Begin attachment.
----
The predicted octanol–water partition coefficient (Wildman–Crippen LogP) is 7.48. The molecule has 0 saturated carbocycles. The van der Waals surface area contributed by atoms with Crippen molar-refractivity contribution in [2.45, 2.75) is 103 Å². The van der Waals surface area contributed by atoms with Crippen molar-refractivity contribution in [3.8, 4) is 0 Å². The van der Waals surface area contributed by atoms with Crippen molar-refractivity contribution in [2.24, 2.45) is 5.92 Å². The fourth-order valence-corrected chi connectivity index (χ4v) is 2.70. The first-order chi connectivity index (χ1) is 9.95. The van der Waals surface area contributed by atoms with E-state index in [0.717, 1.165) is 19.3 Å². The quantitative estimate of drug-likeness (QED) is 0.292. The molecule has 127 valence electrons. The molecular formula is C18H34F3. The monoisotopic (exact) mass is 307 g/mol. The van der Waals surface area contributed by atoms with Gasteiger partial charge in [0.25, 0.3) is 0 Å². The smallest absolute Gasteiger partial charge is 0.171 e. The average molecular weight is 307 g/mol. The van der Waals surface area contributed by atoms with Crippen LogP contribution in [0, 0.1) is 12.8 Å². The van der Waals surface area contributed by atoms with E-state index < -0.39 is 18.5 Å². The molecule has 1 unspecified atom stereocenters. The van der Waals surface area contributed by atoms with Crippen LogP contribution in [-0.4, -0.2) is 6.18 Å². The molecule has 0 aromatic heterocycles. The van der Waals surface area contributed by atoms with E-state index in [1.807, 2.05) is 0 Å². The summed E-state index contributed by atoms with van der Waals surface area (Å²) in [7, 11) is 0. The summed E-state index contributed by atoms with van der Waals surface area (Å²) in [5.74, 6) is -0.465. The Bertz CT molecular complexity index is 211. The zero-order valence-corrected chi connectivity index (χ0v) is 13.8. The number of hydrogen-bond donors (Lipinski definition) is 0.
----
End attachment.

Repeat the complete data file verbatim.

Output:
The predicted octanol–water partition coefficient (Wildman–Crippen LogP) is 7.48. The molecule has 0 saturated carbocycles. The van der Waals surface area contributed by atoms with Crippen molar-refractivity contribution in [2.45, 2.75) is 103 Å². The van der Waals surface area contributed by atoms with Crippen molar-refractivity contribution in [3.8, 4) is 0 Å². The van der Waals surface area contributed by atoms with Crippen molar-refractivity contribution in [2.24, 2.45) is 5.92 Å². The fourth-order valence-corrected chi connectivity index (χ4v) is 2.70. The first-order chi connectivity index (χ1) is 9.95. The van der Waals surface area contributed by atoms with E-state index in [0.717, 1.165) is 19.3 Å². The quantitative estimate of drug-likeness (QED) is 0.292. The molecule has 127 valence electrons. The molecular formula is C18H34F3. The monoisotopic (exact) mass is 307 g/mol. The van der Waals surface area contributed by atoms with Gasteiger partial charge in [0.25, 0.3) is 0 Å². The smallest absolute Gasteiger partial charge is 0.171 e. The average molecular weight is 307 g/mol. The van der Waals surface area contributed by atoms with Crippen LogP contribution in [0, 0.1) is 12.8 Å². The van der Waals surface area contributed by atoms with E-state index < -0.39 is 18.5 Å². The molecule has 1 unspecified atom stereocenters. The van der Waals surface area contributed by atoms with Crippen LogP contribution in [-0.4, -0.2) is 6.18 Å². The molecule has 0 aromatic heterocycles. The van der Waals surface area contributed by atoms with E-state index in [1.807, 2.05) is 0 Å². The summed E-state index contributed by atoms with van der Waals surface area (Å²) in [7, 11) is 0. The summed E-state index contributed by atoms with van der Waals surface area (Å²) in [5.74, 6) is -0.465. The Bertz CT molecular complexity index is 211. The zero-order valence-corrected chi connectivity index (χ0v) is 13.8. The number of hydrogen-bond donors (Lipinski definition) is 0.